The wrist is probably one of the most unappreciated joints of the human body. We rely on our wrists throughout the day to carry out all manner of activities (showering, getting dressed, eating, lifting things, gripping items, etc.) without ever thinking twice.
It is only after suffering a wrist injury that we come to fully appreciate the importance of this humble joint.
Wrist injuries occur from several reasons, including overusing the joint or continuous repetitive hand motions that can lead over time to painful conditions such as carpal tunnel syndrome.
The more common causes of injury, however, are a heavy blow to the wrist or an accident that results in an unnatural bending or twisting of the joint which can lead to a fractured/broken wrist – which is estimated to affect over 240,000 people in the UK annually.
In such cases you could make a broken wrist compensation claim.
How Serious Is A Broken Wrist?
The wrist comprises of two big forearm bones (ulna & radius) and eight small bones known as carpals. A break or crack on any of these bones is what is referred to as a broken wrist.
Much like all broken bone injuries, there are varying degrees of severity to this type of injury. A broken wrist injury can take any of the following forms:
- Hairline Fracture – Comprises of a tiny crack on the bone that is sometimes hard to detect even with an x-ray. Hairline fractures are the easiest to remedy, with a cast or splint being the only usual course of treatment.
- Greenstick Fracture – Commonly known as an incomplete fracture, a greenstick fracture is when there is a partial break on one side of the bone.
- Complete Fracture – This is when there is a complete break or discontinuity on a bone. Complete fractures happen in several ways including a clean straight line (traverse) across the bone, a diagonal break (oblique) along a bone, or a break that spirals around the bone. Surgery is usually necessary in the case of complete wrist fracture.
- Segmental Break – In this case, the same bone breaks in 2 places, resulting in a floating segment of a bone or a piece of bone getting shifted out of place.
- Comminuted Fracture – This is a severe injury where multiple breaks occur, leaving behind several fragment pieces.
Whilst wrist injuries can be very painful and may need surgery to repair, the good news is that a broken wrist is not a fatal injury. Except for extremely severe cases that result in deformity, the vast majority of people with a fractured wrist fully recover.
However, it might take weeks, months, or even as long as two years before the broken bone completely mends, depending on the type and severity of the injury.
When Can You File For Broken Wrist Compensation?
Broken wrist injuries are much more common than you might imagine. It is the 3rd most commonly broken bone in the UK, after the clavicle (collarbone) and the arm.
Although not life-threatening, a broken wrist is a debilitating injury which can have a significant impact on the life of a victim. Everyday activities become difficult to manage, forcing you to rely on those around you.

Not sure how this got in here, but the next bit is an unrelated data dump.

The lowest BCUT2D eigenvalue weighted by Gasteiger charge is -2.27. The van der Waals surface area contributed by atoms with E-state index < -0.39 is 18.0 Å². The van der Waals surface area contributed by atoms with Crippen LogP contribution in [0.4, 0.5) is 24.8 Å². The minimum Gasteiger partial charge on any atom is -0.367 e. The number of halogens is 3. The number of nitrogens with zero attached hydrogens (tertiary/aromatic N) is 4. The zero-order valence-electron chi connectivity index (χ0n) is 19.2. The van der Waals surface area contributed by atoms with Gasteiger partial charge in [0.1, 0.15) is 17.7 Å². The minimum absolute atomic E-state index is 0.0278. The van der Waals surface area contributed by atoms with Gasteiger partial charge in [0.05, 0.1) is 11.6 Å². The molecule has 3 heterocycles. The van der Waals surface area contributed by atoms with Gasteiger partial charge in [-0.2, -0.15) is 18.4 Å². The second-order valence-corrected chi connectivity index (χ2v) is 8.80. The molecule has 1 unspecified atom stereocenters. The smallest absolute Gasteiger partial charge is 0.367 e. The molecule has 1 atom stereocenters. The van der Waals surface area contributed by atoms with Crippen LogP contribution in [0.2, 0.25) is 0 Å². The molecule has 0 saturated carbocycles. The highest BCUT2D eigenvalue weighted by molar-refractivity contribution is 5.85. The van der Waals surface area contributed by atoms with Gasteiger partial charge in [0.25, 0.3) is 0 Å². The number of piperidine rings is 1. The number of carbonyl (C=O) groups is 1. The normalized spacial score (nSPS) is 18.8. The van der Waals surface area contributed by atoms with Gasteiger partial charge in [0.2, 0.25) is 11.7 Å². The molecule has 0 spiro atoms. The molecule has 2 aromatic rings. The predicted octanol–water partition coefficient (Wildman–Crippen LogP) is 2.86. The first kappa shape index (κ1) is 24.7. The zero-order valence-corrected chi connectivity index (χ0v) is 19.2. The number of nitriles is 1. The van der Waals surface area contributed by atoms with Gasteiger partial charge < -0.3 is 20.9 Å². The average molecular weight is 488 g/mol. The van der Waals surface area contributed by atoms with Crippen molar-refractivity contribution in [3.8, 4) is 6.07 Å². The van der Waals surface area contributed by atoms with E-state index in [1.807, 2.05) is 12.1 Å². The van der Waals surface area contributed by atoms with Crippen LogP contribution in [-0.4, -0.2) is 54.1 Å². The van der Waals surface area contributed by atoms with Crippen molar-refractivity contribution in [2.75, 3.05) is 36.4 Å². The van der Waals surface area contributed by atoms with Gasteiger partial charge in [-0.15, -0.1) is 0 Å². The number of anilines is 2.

It is possible to get some reprieve from all the pain, suffering, and likely loss of income that comes with a broken wrist injury, through the pursuance of a legal compensation claim. More so if the injury happened under one the following circumstances:
Following A Slip
The most common cause of a broken wrist is a trip, slip, or fall accident. It is human nature to extend the arms and cock the wrist before a fall. It is an instinctive reaction meant to break the fall and consequently protect the face, head, and back from injury.
Unfortunately, this often means the arms and wrist take the full impact of the fall, resulting in what is referred to in Orthopedics as a FOOSH (fall onto an outstretched hand) injury.
A fall of this type is most likely to result in a distal radius fracture or scaphoid fracture. That is because the radius and scaphoid bones (i.e. long bone & small carpal bone near the thumb) absorb the most shock during a fall.
Broken wrist compensation can be pursued whether the fall happened at work, in a privately owned area (supermarket, restaurant, etc) or a public space, if it was someone else’s fault and you can prove their negligence.
With public areas, the place in question should be covered by the Occupiers Liability Act 1984 to file a claim. According to the act, councils that manage public spaces like footpaths, children’s play areas, and public buildings such as a library, are liable for the health and safety of the people using and passing through the areas.
Therefore, if they fail in their duty of care and someone gets injured due to their negligence, then the victim may be able to make a claim for compensation.
After A Car Accident
Car accidents are another common cause of broken wrist injuries. The impact from a crash can deal a hard blow to the wrist, or in severe cases the hand may even be crushed as a result of a car accident.
Provided the accident was not your fault and the other party admits liability, it should be fairly straightforward to bring a broken wrist claim against the driver of the other car.
During A Sporting Activity